Prosecutors want to keep Lori Daybell's former attorney from publicly talking about case

Lori Vallow Daybell's former attorney Mark Means.

Lori Vallow Daybell's former attorney Mark Means. (

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ST. ANTHONY, Ida. — Prosecutors want a judge to ensure Lori Vallow Daybell and her former attorney Mark Means do not comment publicly on her case.

In the motion to clarify a protective order filed Dec. 29, Madison County Prosecutor Rob Wood and Fremont County Prosecutor Lindsey Blake asked District Judge Steven Boyce to prohibit public commentary and dissemination of discovery information by both Daybell and Means. The request came after Boyce disqualified Means from representing Daybell on the case.

"There is an ongoing concern that privileged information and documents could be disclosed to third parties and or the public," prosecutors wrote in their motion. "… Former Counsel Mark Means, without discussion with co-counsel Jim Archibald, filed motions publically discussing confidential information related to Lori Vallow."

A hearing on the matter is scheduled for Wednesday at 3 p.m. will livestream the proceedings.

When the grand jury indicted Lori Vallow Daybell in May, discovery information, such as police reports, evidence and witness details, were handed over to defense attorneys.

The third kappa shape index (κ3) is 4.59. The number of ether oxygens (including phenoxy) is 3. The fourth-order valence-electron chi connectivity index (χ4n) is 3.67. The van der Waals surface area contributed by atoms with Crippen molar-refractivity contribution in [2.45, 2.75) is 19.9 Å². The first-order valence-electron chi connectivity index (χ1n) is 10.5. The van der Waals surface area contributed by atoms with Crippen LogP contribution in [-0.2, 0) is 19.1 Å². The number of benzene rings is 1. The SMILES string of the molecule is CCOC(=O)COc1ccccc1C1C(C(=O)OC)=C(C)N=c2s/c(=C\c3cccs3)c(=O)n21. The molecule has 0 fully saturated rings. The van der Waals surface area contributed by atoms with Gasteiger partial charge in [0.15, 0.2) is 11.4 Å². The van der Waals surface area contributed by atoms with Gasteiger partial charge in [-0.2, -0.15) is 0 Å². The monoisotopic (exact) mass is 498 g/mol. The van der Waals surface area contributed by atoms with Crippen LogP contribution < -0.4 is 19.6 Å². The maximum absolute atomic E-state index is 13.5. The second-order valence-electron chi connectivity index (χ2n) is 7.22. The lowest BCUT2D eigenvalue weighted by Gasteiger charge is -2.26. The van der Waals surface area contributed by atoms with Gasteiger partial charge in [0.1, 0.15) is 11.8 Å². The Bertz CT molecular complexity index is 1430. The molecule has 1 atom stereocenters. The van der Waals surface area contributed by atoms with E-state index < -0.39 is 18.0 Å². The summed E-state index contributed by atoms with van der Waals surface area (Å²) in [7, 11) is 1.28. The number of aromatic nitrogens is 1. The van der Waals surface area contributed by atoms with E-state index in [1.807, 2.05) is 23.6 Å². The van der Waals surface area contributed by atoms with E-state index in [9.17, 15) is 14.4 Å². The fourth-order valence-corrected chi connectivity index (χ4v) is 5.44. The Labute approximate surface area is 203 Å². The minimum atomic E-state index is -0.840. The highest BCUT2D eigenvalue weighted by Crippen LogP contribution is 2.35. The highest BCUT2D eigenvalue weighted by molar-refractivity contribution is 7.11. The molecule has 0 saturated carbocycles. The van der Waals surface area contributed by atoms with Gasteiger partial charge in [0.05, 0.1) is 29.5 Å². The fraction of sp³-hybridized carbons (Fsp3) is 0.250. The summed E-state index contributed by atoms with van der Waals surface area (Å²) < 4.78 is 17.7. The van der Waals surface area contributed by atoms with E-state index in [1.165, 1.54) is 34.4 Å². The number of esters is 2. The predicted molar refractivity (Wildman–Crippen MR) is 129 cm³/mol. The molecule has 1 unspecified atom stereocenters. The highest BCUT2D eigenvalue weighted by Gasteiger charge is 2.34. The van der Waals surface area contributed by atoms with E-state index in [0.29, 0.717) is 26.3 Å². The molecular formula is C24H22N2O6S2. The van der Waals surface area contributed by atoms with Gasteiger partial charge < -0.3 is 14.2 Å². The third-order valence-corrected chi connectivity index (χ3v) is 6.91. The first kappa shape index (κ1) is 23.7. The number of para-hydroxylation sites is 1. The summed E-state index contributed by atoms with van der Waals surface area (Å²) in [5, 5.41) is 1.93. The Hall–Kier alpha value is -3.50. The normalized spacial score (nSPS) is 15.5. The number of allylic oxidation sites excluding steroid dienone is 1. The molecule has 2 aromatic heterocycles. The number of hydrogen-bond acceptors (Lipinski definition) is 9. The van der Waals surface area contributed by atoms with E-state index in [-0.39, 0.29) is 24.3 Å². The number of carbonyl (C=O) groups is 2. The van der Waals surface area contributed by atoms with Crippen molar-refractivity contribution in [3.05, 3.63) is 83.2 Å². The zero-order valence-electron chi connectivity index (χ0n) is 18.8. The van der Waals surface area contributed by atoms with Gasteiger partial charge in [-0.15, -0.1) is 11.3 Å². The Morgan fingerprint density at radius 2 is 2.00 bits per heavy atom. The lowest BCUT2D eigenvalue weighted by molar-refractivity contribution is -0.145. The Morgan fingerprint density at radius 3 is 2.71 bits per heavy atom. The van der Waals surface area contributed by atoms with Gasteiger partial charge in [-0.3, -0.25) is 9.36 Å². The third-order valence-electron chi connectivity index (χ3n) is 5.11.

Prosecutors argue information included in the discovery is confidential, with sensitive documents that would be an invasion of people's privacy if released. Prosecutors noted confidential witness information could lead to safety concerns if details were made public.

"The public discussion of discovery, the defense theory of the matter or the statements of the defendant can cause irreparable harm to both parties when done outside the Rules of Professional Conduct," prosecutors wrote.

Prosecutors want the order prohibiting the disclosure of discovery to prevent Means from discussing the case without permission from Archibald or Boyce.

Means has not spoken publically since his removal from the case but did tweet a quote Monday attributed to John Adams, the second president of the United States.

"Counsel ought to be the very last thing that an accused person should want in a free country … That a persons whose lives were at stake ought to have the counsel they preferred," the tweet reads.

Lori Vallow Daybell and her husband Chad Daybell are charged with multiple crimes, including conspiracy to commit murder and first-degree murder. The charges are in relation to the deaths of 7-year-old Joshua "JJ" Vallow, 16-year-old Tylee Ryan — two of Lori's kids — and Chad's first wife, Tammy Daybell.

A trial is scheduled for the couple in January 2023, but Lori Vallow Daybell currently remains incompetent to assist in her own defense and is committed to the Idaho Department of Health and Welfare.

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Eric Grossarth


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